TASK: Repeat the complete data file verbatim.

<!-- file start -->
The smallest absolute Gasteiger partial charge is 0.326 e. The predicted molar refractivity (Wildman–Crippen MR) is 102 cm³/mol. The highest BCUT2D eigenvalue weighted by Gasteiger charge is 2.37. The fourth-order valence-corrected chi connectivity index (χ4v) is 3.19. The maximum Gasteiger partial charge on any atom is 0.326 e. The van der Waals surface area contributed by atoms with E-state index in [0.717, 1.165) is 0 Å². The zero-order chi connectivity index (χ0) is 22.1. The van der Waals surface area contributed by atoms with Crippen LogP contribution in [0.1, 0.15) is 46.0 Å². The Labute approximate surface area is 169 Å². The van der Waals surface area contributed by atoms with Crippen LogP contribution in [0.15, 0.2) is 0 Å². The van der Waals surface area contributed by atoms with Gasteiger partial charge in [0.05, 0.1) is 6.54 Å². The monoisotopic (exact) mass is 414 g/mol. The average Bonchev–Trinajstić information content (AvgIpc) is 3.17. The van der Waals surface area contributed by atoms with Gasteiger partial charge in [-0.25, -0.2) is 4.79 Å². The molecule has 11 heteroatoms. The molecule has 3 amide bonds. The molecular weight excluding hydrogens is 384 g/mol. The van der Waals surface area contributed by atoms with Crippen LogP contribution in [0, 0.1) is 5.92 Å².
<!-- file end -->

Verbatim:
The smallest absolute Gasteiger partial charge is 0.326 e. The predicted molar refractivity (Wildman–Crippen MR) is 102 cm³/mol. The highest BCUT2D eigenvalue weighted by Gasteiger charge is 2.37. The fourth-order valence-corrected chi connectivity index (χ4v) is 3.19. The maximum Gasteiger partial charge on any atom is 0.326 e. The van der Waals surface area contributed by atoms with E-state index in [0.717, 1.165) is 0 Å². The zero-order chi connectivity index (χ0) is 22.1. The van der Waals surface area contributed by atoms with Crippen LogP contribution in [0.1, 0.15) is 46.0 Å². The Labute approximate surface area is 169 Å². The van der Waals surface area contributed by atoms with Crippen LogP contribution in [0.15, 0.2) is 0 Å². The van der Waals surface area contributed by atoms with Gasteiger partial charge in [0.05, 0.1) is 6.54 Å². The monoisotopic (exact) mass is 414 g/mol. The average Bonchev–Trinajstić information content (AvgIpc) is 3.17. The van der Waals surface area contributed by atoms with Gasteiger partial charge in [-0.25, -0.2) is 4.79 Å². The molecule has 11 heteroatoms. The molecule has 3 amide bonds. The molecular weight excluding hydrogens is 384 g/mol. The van der Waals surface area contributed by atoms with Crippen LogP contribution in [0, 0.1) is 5.92 Å².